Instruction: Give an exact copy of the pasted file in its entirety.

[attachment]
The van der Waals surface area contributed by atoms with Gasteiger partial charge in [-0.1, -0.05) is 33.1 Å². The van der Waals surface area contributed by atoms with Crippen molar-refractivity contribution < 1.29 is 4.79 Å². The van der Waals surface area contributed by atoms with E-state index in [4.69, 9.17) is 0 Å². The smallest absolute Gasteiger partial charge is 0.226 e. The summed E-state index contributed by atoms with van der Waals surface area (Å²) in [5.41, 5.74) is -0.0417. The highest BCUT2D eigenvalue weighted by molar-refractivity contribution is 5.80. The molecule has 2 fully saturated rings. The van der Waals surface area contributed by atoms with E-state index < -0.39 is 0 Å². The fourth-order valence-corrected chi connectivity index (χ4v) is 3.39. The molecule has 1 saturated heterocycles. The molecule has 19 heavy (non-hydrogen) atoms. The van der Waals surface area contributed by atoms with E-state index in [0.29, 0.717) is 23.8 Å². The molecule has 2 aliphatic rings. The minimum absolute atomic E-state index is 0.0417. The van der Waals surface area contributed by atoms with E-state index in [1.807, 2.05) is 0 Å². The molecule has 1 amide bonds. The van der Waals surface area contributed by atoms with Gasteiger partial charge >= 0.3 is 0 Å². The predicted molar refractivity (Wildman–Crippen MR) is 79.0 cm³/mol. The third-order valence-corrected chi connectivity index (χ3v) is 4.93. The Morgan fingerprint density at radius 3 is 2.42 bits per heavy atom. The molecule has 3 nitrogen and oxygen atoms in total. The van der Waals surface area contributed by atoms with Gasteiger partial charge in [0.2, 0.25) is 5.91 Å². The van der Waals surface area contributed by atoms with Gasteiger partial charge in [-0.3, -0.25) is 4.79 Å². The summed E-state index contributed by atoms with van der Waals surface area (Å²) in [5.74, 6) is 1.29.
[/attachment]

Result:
The van der Waals surface area contributed by atoms with Gasteiger partial charge in [-0.1, -0.05) is 33.1 Å². The van der Waals surface area contributed by atoms with Crippen molar-refractivity contribution < 1.29 is 4.79 Å². The van der Waals surface area contributed by atoms with E-state index in [4.69, 9.17) is 0 Å². The smallest absolute Gasteiger partial charge is 0.226 e. The summed E-state index contributed by atoms with van der Waals surface area (Å²) in [5.41, 5.74) is -0.0417. The highest BCUT2D eigenvalue weighted by molar-refractivity contribution is 5.80. The molecule has 2 fully saturated rings. The van der Waals surface area contributed by atoms with E-state index < -0.39 is 0 Å². The fourth-order valence-corrected chi connectivity index (χ4v) is 3.39. The molecule has 1 saturated heterocycles. The molecule has 19 heavy (non-hydrogen) atoms. The van der Waals surface area contributed by atoms with E-state index in [0.29, 0.717) is 23.8 Å². The molecule has 2 aliphatic rings. The minimum absolute atomic E-state index is 0.0417. The van der Waals surface area contributed by atoms with E-state index in [1.807, 2.05) is 0 Å². The molecule has 1 amide bonds. The van der Waals surface area contributed by atoms with Gasteiger partial charge >= 0.3 is 0 Å². The predicted molar refractivity (Wildman–Crippen MR) is 79.0 cm³/mol. The third-order valence-corrected chi connectivity index (χ3v) is 4.93. The Morgan fingerprint density at radius 3 is 2.42 bits per heavy atom. The molecule has 3 nitrogen and oxygen atoms in total. The van der Waals surface area contributed by atoms with Gasteiger partial charge in [0.2, 0.25) is 5.91 Å². The van der Waals surface area contributed by atoms with Gasteiger partial charge in [-0.3, -0.25) is 4.79 Å². The summed E-state index contributed by atoms with van der Waals surface area (Å²) in [5.74, 6) is 1.29.